When possible let your bird have eye contact with the viewer rather than looking forward or to the side. This will give your painting interest and establish more of a connection with the viewer.
Just like in portrait painting the eyes need to be believable. In the eye above notice two different values of grey around the highlight. I usually find a few greys or grey blues around the highlight which adds more depth to the highlight. Sometimes you will find an entire outdoor scene in the birds eye. Study the reflections and use as many colours as you can to describe the form.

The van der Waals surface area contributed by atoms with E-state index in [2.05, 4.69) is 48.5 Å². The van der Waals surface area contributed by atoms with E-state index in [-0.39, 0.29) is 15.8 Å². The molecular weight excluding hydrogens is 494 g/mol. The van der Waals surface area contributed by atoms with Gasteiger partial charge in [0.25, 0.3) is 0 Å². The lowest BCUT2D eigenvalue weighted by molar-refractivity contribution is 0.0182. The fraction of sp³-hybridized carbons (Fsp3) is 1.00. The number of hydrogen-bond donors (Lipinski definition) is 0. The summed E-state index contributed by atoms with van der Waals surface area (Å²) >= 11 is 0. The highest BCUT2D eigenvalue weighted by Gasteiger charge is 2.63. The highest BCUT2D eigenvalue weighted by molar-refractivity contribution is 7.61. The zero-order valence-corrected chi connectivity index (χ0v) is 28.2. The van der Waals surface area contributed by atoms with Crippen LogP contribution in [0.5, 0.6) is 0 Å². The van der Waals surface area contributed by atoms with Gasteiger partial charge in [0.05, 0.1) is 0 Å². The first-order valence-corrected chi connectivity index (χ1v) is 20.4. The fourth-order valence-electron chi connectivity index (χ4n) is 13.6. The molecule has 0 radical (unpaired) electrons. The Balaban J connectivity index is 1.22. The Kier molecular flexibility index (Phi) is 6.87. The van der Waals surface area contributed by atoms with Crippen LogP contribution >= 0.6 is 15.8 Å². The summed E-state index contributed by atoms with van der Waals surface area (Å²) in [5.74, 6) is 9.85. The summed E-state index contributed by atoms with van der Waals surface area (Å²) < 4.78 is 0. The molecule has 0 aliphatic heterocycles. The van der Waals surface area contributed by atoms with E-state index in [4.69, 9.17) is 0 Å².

Use the computer to enlarge and lighten the eye and see the shape of the pupil and the other reflections going on. Often in a photograph the birds eye will be black with no pupil detail. But in nature, even with the blackest birds eyes there will be a colour difference between the pupil and iris, its a matter of how much light hits the eye. I like to Identify the difference between the iris and pupil and let it show even when my reference doesn't.
Rose Tanner is an award winning artist who loves the outdoors and studying birds. She is dedicated to portraying her subjects using traditional oil painting techniques, travels widely for her subjects and is active in supporting endangered birds and their habitat.